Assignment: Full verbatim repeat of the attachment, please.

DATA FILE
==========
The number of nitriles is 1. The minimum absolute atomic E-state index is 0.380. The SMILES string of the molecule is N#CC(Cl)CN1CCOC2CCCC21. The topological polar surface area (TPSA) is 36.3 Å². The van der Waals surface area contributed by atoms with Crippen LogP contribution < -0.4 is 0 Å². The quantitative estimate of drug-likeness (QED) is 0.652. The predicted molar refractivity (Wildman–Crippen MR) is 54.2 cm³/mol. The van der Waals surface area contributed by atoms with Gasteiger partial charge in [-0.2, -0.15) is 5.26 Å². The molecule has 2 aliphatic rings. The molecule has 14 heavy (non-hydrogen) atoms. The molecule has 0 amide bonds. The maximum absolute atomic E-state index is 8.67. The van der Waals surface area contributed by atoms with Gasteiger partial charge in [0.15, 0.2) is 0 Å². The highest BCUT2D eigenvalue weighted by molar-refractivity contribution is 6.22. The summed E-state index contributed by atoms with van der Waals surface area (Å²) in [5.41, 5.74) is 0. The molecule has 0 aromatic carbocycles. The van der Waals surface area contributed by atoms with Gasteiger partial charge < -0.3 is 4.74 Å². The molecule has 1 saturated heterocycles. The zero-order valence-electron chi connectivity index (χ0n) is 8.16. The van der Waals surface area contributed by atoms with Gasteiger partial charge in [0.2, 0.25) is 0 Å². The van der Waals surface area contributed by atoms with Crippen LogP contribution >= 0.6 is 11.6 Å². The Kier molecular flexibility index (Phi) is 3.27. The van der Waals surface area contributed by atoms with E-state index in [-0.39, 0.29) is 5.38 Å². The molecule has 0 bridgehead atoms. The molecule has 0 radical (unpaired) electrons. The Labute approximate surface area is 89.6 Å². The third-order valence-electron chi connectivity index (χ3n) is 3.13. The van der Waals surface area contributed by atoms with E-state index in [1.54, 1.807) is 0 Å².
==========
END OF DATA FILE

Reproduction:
The number of nitriles is 1. The minimum absolute atomic E-state index is 0.380. The SMILES string of the molecule is N#CC(Cl)CN1CCOC2CCCC21. The topological polar surface area (TPSA) is 36.3 Å². The van der Waals surface area contributed by atoms with Crippen LogP contribution < -0.4 is 0 Å². The quantitative estimate of drug-likeness (QED) is 0.652. The predicted molar refractivity (Wildman–Crippen MR) is 54.2 cm³/mol. The van der Waals surface area contributed by atoms with Gasteiger partial charge in [-0.2, -0.15) is 5.26 Å². The molecule has 2 aliphatic rings. The molecule has 14 heavy (non-hydrogen) atoms. The molecule has 0 amide bonds. The maximum absolute atomic E-state index is 8.67. The van der Waals surface area contributed by atoms with Gasteiger partial charge in [0.15, 0.2) is 0 Å². The highest BCUT2D eigenvalue weighted by molar-refractivity contribution is 6.22. The summed E-state index contributed by atoms with van der Waals surface area (Å²) in [5.41, 5.74) is 0. The molecule has 0 aromatic carbocycles. The van der Waals surface area contributed by atoms with Gasteiger partial charge < -0.3 is 4.74 Å². The molecule has 1 saturated heterocycles. The zero-order valence-electron chi connectivity index (χ0n) is 8.16. The van der Waals surface area contributed by atoms with Gasteiger partial charge in [0.2, 0.25) is 0 Å². The van der Waals surface area contributed by atoms with Crippen LogP contribution >= 0.6 is 11.6 Å². The Kier molecular flexibility index (Phi) is 3.27. The van der Waals surface area contributed by atoms with E-state index in [-0.39, 0.29) is 5.38 Å². The molecule has 0 bridgehead atoms. The molecule has 0 radical (unpaired) electrons. The Labute approximate surface area is 89.6 Å². The third-order valence-electron chi connectivity index (χ3n) is 3.13. The van der Waals surface area contributed by atoms with E-state index in [1.54, 1.807) is 0 Å².